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It's estimated that there will be about 246,660 new cases of invasive breast cancer in the United States in 2016, according to the American Cancer Society (ACS).
If you’re diagnosed with breast cancer, you’ll probably have a medical team. Your team will include a primary care doctor and specialists you can trust and talk with.
If you notice a lump in your breast, the first step is to make an appointment with your primary care doctor as soon as possible. It’s also possible that your doctor could discover breast lumps during a routine exam.
A primary care doctor can’t diagnose cancer, but they can direct you to the correct specialists. These include:
Before your appointments prepare some written information about yourself to give your specialists. This includes symptoms and family medical history. Also include questions you have about breast cancer.
An oncologist is a doctor who specializes in the diagnosis and treatment of cancer. Your oncologist will order imaging tests and other laboratory tests to rule out breast cancer or confirm a diagnosis.
After a diagnosis, your oncologist stages the cancer. This will help them determine the best course of treatment. This could include surgery, chemotherapy, radiation, or a combination.
Your oncologist provides ongoing cancer therapy and manages your treatment plan. Your oncologist may also refer you to other specialists.
Questions to ask your oncologist might include:
An X-ray technician will perform your regular screening mammography and any other diagnostic mammography. Then, a radiologist will interpret the results from imaging tests and use the findings to diagnose cancer or other conditions. A radiologist will also consult with your referring doctor to discuss the results.
Radiologists also interpret other diagnostic tests performed to assist in staging your breast cancer.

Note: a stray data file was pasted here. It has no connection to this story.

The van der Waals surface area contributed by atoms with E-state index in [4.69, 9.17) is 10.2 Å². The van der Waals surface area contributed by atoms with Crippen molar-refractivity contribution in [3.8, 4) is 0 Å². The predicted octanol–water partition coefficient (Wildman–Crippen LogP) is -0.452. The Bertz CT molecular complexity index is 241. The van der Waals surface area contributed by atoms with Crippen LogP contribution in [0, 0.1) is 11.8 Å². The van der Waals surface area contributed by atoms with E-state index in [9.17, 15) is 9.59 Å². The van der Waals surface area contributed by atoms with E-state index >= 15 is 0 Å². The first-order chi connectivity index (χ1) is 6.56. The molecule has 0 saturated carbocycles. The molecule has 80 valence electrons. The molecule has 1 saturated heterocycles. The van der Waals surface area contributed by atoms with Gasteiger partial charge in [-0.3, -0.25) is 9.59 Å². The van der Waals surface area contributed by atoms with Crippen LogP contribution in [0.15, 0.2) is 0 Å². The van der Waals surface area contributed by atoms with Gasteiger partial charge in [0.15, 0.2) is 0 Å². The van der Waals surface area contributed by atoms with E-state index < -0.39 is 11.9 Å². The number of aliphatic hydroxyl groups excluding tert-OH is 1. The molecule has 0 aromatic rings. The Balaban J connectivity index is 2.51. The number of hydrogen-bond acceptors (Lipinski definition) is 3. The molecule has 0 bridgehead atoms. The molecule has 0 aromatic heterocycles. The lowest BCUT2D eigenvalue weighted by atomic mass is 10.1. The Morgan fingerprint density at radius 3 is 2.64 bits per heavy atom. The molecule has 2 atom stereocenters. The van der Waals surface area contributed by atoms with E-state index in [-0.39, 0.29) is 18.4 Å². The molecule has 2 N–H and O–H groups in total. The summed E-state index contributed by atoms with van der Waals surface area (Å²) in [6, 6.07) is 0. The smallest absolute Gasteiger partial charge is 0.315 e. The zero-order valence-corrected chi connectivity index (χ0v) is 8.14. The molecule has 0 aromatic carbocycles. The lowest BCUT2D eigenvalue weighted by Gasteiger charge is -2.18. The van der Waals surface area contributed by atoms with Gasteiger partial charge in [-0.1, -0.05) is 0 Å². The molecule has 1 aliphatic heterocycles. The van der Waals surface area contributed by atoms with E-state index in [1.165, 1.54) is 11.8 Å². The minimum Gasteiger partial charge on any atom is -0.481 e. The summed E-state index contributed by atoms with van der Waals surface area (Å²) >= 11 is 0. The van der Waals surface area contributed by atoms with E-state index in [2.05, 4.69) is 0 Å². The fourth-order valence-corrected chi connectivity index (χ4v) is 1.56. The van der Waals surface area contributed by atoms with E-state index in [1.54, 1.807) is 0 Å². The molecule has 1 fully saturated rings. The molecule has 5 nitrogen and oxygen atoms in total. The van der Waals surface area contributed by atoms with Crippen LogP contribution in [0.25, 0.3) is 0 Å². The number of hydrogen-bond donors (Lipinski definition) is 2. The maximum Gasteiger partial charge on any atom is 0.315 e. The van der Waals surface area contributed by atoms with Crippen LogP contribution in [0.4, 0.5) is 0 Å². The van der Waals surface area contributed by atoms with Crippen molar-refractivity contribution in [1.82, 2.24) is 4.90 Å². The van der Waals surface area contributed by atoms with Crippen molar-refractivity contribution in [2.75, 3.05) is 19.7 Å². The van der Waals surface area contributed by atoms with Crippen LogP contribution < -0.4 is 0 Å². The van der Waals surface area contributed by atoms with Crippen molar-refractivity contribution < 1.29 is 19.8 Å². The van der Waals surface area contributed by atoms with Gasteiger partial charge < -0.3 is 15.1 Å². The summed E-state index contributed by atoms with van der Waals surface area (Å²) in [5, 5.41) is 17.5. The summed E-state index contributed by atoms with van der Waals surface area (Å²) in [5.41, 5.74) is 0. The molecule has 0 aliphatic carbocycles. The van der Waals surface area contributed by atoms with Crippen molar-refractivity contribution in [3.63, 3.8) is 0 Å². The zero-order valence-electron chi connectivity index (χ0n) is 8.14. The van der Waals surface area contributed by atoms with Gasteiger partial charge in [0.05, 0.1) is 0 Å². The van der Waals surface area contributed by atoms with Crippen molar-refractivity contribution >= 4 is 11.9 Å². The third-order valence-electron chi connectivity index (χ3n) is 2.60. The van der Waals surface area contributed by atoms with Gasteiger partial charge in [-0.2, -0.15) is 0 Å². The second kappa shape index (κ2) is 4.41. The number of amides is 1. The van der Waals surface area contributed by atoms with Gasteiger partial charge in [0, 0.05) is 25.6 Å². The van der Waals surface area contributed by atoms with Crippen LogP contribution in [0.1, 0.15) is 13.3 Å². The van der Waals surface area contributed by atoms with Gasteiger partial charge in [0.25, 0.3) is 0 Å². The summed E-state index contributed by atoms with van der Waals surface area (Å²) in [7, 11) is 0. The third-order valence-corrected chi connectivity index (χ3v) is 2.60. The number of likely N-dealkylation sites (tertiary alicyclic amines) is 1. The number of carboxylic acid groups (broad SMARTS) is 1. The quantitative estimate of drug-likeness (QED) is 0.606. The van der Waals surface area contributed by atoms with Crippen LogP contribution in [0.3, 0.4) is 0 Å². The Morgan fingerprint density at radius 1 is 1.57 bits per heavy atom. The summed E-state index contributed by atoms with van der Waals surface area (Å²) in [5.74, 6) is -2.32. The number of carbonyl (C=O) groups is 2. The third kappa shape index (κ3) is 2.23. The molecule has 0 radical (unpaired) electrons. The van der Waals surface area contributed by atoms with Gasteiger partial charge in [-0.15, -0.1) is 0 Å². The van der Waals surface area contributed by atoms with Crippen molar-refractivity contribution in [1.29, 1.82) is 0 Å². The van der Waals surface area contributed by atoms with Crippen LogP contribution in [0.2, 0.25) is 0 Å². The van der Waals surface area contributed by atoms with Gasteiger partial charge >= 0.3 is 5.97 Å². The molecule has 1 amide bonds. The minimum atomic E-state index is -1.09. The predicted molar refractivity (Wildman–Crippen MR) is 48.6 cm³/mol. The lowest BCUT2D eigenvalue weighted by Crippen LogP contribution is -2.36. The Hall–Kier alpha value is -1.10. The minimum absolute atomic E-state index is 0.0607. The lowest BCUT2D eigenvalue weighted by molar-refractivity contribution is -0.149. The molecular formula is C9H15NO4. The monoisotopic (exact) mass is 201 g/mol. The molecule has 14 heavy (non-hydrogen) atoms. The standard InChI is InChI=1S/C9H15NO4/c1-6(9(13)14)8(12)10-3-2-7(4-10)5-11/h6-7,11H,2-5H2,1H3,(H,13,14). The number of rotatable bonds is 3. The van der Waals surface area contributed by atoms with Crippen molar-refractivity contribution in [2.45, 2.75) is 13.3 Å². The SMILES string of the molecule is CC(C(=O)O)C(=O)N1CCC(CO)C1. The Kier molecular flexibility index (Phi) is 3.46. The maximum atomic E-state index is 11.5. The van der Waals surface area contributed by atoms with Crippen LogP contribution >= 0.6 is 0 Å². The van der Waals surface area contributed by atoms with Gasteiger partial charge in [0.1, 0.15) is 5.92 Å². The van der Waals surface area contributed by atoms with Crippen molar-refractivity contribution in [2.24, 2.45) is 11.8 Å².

Questions to ask your radiologist might include:
A surgical oncologist is a surgeon who specializes in tumor removal. Your oncologist may refer you to a surgical oncologist if a lumpectomy or mastectomy is needed. A lumpectomy removes a cancerous tumor, and a mastectomy removes the entire breast.
Questions to ask your surgeon might include:
Your oncologist will refer you to a radiation oncologist if they determine that radiation therapy is needed as part of your treatment. A radiation oncologist is a radiologist who specializes in using radiation to treat cancer.
Questions to ask your radiation oncologist might include:
You may also work with a radiation therapist during treatment for breast cancer. A radiation therapist isn't a doctor. Instead, this person handles or administers your radiation treatment under a doctor’s guidance.
Depending on your diagnosis, your oncologist may recommend a lumpectomy to remove the cancerous tumor. Your oncologist could also recommend a mastectomy to completely remove one or both breasts. If you have a mastectomy, you can see a plastic surgeon for breast reconstruction.
During breast reconstruction surgery, the surgeon creates a new breast shape using an artificial implant or your own body tissue. There's also the option of reconstructing the nipple and areola. You can have reconstruction surgery at the time of your mastectomy or at a later time.
Questions to ask your plastic surgeon might include:
You may want to schedule an appointment with a genetic counselor if you have relatives who’ve had breast cancer. They can test for BRCA1 and BRCA2 gene mutations and other genes that predispose you to breast cancer.
A genetic counselor can’t diagnose a condition, but they can provide information to help you understand your risks. They can also help you understand the risks for your children and other members of your biological family.
Questions to ask your genetic counselor might include:
Quality cancer care is imperative. You don’t have to use an oncologist or other specialists you’ve been referred to. There are resources available to help you find specialists and a hospital you're comfortable with, perhaps with extensive experience treating people with cancer.
Resources for finding a hospital or specialist include the American College of Surgeons. This organization offers information on more than 1,500 cancer centers in the United States. You can also find information on cancer centers through the National Cancer Institute.
Also speak with your health insurance provider before selecting a hospital or a specialist.
If the specialist you choose isn’t within your provider’s network, your insurance company may not cover the cost of visits and treatment.
The survival rate for breast cancer varies depending on the stage at the time of diagnosis.
The key to survival is early detection. Conduct self-breast examinations at least once a month and schedule yearly mammograms beginning at age 40 to 45. Also knowing the types of doctors available to you will help you get the best treatment.
Written by: Valencia Higuera and the Healthline Editorial Team
Medically reviewed on: Dec 15, 2016: Deborah Weatherspoon, PhD, RN, CRNA, COI
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